by Paul R. Spitzzeri
One of the early music recording stars in the greater Los Angeles firmament was Abe Lyman, a popular dance band leader, whose career stretched from the early 1920s through the late 1940s and achieved significant local and some national renown. Lyman’s music was definitely grounded on popular styles, but, as was often the case in that genre during the Roaring Twenties, he dressed up the sound with touches lifted from jazz to give his music an occasional “hot” element.
He was born Abraham Simon in Chicago in 1897, the son of Jacob Simon, a Polish Jewish immigrant vegetable peddler turned commission merchant who, during the Great Depression years, was well known for his charitable work in Boyle Heights. There was some musicianship in the family, as a brother, Michael, was an actor and singer, who came to Los Angeles by the end of the 1910s. Abe took up the drums and eventually began working professionally in movie theater orchestras.
Michael, who took the name “Lyman” in his professional work, operated some cafes in his adopted home, including the Sunset Inn in Santa Monica, where the burgeoning film industry’s actors were frequent visitors. He hired his brother, soon known as Abe Lyman, to come west and provide the music when the inn was reopened in 1920, though the celebrities vanished when a scandal involving a famous actor led others to agree to patronize places like the Sunset. Lyman, however, quickly became known as a major talent in the area and the presence of musicians from New Orleans helped give Abe Lyman’s California Orchestra a “hot” jazz-like presence.
The next step was a lengthy residency from 1922-1926 at the famed Cocoanut Grove at the Ambassador Hotel and a first recording session at Nordskog Records, a pioneering label and studio in Santa Monica previously the subject of a “Striking a Chord” post on this blog. With his fame rising, Lyman was signed to record for Brunswick Records, a major New York label. Sessions were held first in the Big Apple and then Chicago, but the label sent crews out to do recordings in Los Angeles, as well.
Today’s “Striking a Chord” entry highlights a 78-rpm phonograph record from the museum’s collection, recorded by the Lyman band in Los Angeles on this day in 1925 and released by Brunswick.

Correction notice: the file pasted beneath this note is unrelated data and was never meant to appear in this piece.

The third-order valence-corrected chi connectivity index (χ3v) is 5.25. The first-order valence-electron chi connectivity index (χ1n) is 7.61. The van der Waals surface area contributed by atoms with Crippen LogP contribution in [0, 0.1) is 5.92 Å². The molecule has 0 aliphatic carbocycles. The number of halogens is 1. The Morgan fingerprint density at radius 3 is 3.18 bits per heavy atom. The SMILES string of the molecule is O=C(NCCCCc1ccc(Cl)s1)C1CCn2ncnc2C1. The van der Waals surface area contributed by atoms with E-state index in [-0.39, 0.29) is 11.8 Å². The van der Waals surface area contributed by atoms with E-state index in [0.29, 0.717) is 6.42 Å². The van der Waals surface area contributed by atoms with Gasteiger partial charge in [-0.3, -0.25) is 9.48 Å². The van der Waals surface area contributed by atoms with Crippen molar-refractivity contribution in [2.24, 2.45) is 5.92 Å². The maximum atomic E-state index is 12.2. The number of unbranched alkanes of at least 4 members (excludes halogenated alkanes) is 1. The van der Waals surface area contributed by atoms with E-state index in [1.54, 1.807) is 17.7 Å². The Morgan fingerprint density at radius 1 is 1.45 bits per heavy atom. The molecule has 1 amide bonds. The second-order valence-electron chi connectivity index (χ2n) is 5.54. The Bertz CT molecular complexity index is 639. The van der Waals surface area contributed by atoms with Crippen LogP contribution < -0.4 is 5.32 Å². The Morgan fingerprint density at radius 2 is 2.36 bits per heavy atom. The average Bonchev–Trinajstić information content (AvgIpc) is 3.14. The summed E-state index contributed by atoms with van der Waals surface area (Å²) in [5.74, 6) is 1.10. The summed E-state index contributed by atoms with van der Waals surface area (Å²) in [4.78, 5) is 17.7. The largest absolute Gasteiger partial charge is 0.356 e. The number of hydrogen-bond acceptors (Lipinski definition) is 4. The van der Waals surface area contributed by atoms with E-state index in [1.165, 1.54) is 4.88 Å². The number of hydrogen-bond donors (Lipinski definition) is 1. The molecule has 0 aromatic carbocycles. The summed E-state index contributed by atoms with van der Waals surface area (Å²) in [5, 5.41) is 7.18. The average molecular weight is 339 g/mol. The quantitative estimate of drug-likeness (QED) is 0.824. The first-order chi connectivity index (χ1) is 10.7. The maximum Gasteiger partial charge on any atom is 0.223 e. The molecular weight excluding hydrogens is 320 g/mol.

The A-side is “Mighty Blue,” with music by Richard A. Whiting and lyrics penned by Raymond B. Egan. Whiting wrote such popular tunes as “Hooray for Hollywood,” “Ain’t We Got Fun,” and Shirley Temple’s mega-hit, “On the Good Ship Lollypop” and wrote many film scores for sound movies from 1929 until his death nine years later. Two daughters became popular singers and actresses in the 1940s and 1950s.
Egan wrote the words for “Ain’t We Got Fun” and “The Japanese Sandman,” also with Whiting and many others. He worked actively for many years and died in 1952. “Mighty Blue” was covered later in 1925 by the very popular Fred Waring and His Pennsylvanians and by vocalist Aileen Stanley in addition to the Lyman version.
The B-side is “That’s All There Is! (There Ain’t No More!),” by Harry Woods, writer of “I’m Looking Over a Four-Leaf Clover,” “Try a Little Tenderness,” and other well-known chestnuts of the day. One of his biggest successes was “When the Red, Red Robin (Comes Bob, Bob Bobbin’ Along),” a 1926 tune that was a bit hit for Al Jolson and covered by other notables like “Whispering” Jack Smith and Cliff Edwards, known as “Ukulele Ike.” Woods was born without fingers on his left hand, but still mastered the piano. An alcoholic prone to violence, Woods retired in the 1940s and died years later in Arizona.
As for Lyman, he continued to be very popular and in high demand through the 1920s and into the following decade. He worked at other locations in greater Los Angeles, including the popular pavilion at Redondo Beach, and occasionally toured the country, with well-received stints in New York, for example, and one successful tour of France and England in 1929. Lyman and his band also frequently appeared on film, including the “Merrie Melodies” animated series for Warner Brothers. The Lyman group was probably the first musical act to have an official position for a military outfit, serving at Clover Field for an air reserve squadron.
By the mid-1930s, Lyman and his band relocated to New York and, while the Brunswick contract ended, he turned to radio performances. including the well-known “Your Hit Parade” series on CBS. Recording resumed by the end of the decade, but the luster was fading on Lyman’s sound and he left music and turned to the insurance industry and then the restaurant business, again following his brother in that business. Lyman died in Beverly Hills in 1957 at age 59.